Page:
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National Parks: Olympic

On a climb from the Hoh River's silty riffles to high-country glacier views, pass through a moss-hung rainforest that might be the lushest place in America.

There must be a God for this to exist. The trees towering over Washington’s Hoh River are more monstrous, more incandescently green than any I’ve ever seen. It’s enough for hikers of all spiritual persuasions to see this place as irrefutable evidence of a superior being—a nature-loving Jehovah who created ferns the size of school buses and understories reeking with the intermingled stink of bursting life and mushy rot, and then wondered, “What if I keep adding water to this place?”

This valley gets 12 to 14 feet of rain every year—twice as much rain as Mumbai, India, which has an actual monsoon season. The result is photosynthesis on hyperdrive. Sitka spruce and western hemlock grow more than 200 feet tall, their trunks and branches covered with mosses, ferns, and lichens. When the sun shines—intermittently from July through September—the thick canopy overhead imposes a permanent dusk on the forest. This is greenery like most have never seen, supersized in a sprawling palette of hues that would render a Crayola lab tech catatonic. Cherry on top: The path that cuts straight through it, the Hoh River Trail is virtually flat for its first 13 miles, gaining just 740 feet, facilitating a perfect gawking pace with sporadic views of the glacier-silted, meandering river. On this 34.8-mile out-and-back hike from the Hoh River trailhead to Glacier Meadows—the park’s ultimate backpack—I’ll spend three or four days enclosed in this wonder.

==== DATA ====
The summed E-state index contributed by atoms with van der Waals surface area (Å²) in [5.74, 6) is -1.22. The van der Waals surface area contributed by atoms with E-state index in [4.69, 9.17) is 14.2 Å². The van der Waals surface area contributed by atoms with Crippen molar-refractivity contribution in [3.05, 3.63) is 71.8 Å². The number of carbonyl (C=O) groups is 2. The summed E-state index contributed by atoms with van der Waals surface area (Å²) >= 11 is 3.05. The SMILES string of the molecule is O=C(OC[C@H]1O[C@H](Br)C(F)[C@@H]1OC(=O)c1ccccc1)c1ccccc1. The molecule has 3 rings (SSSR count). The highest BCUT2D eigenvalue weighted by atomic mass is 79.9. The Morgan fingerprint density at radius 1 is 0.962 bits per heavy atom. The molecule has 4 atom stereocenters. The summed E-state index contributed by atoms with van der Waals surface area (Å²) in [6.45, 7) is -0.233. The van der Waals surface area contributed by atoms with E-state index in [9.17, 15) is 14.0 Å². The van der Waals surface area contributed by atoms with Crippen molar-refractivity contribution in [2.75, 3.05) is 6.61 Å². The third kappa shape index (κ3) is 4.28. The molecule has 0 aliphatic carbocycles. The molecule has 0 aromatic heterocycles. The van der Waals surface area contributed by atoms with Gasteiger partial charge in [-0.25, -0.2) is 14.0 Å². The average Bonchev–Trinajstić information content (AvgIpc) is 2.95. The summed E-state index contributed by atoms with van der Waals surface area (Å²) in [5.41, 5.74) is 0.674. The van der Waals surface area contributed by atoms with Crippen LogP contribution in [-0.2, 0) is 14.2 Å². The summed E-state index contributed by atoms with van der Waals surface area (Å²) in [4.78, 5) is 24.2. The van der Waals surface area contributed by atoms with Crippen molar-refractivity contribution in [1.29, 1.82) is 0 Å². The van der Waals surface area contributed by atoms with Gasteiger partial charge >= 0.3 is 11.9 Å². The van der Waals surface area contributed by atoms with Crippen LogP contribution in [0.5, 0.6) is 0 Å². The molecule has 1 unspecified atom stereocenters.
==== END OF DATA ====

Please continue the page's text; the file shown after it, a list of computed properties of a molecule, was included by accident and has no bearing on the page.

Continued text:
The ground from the trailhead is a shag of mosses, lichens, ferns, salmonberry, huckleberry, liverworts, and vine maple. Deadfall litters the forest floor like a giant’s game of jackstraw. Called “nurse trees,” these immense, rotting trunks serve as the “soil” in which new seedlings germinate, sending roots to the ground and growing even as the fallen trees take decades, if not centuries, to decay fully. Nine miles out, just past the Olympus ranger station, we stroll through a grove that makes terms like old-growth—or even ginormous— seem grossly inadequate. Trailside firs routinely measure 10 feet in diameter and 275 feet tall.

The valley has been this way for 5,000 years. Maybe it’ll remain like this forever. In 1938, the park service pre- empted the logging industry, setting these lands aside as “the finest example of primeval forests of Sitka spruce, Douglas fir, western hemlock, and western red cedar in the entire United States.” They could have said “Northern Hemisphere.” The only other enclaves like this are in Chile, New Zealand, and southern Australia.

At mile 13, I step from a trail that hasn’t wavered from its tranquil grade onto a narrow footbridge spanning a sheer gorge, with the Hoh raging 150 feet below my soles. (Look for ripe wild huckleberries near the bridge in late summer.) The flats end, and the sweat begins here on a four-mile haul gaining 2,843 feet up to the trail’s end at Glacier Meadows, where campsites lie a short walk from bull’s-eye views of Mt. Olympus and the Blue Glacier. (Easier options: Camp instead at Elk Lake, just 1.6 miles and 800 feet beyond the bridge, and spend day two climbing to Glacier Meadows—or just do the meadows as a dayhike.) Either way, take a dip in the lake, which is shallow enough to warm up  by August. Watch for black bears slipping in and out of the shoreline brush—in terms of population density, this park is an ursine Hong Kong.

The next morning, we hike through Glacier Meadows to where the maintained trail fizzles out and continue up a climber path onto a barren ridge of loose rock and dirt, a lateral moraine overlooking the Blue Glacier on 7,965-foot Mt. Olympus. Here, green surrenders to white, a vast mountain laced in the wedding-dress brilliance of snow, and the shaded jaws of the icefalls. It’s easy to make a summit attempt, if you have the requisite skills, gear, and perhaps a guide. From Glacier Meadows, the round-trip entails a long day (10 hours or more) stair-stepping up and down 4,000 feet of ice and snow.

On the return from the Blue Glacier, we see a dozen mountain goats above Glacier Meadows, then drop back into God’s greenest Earth.

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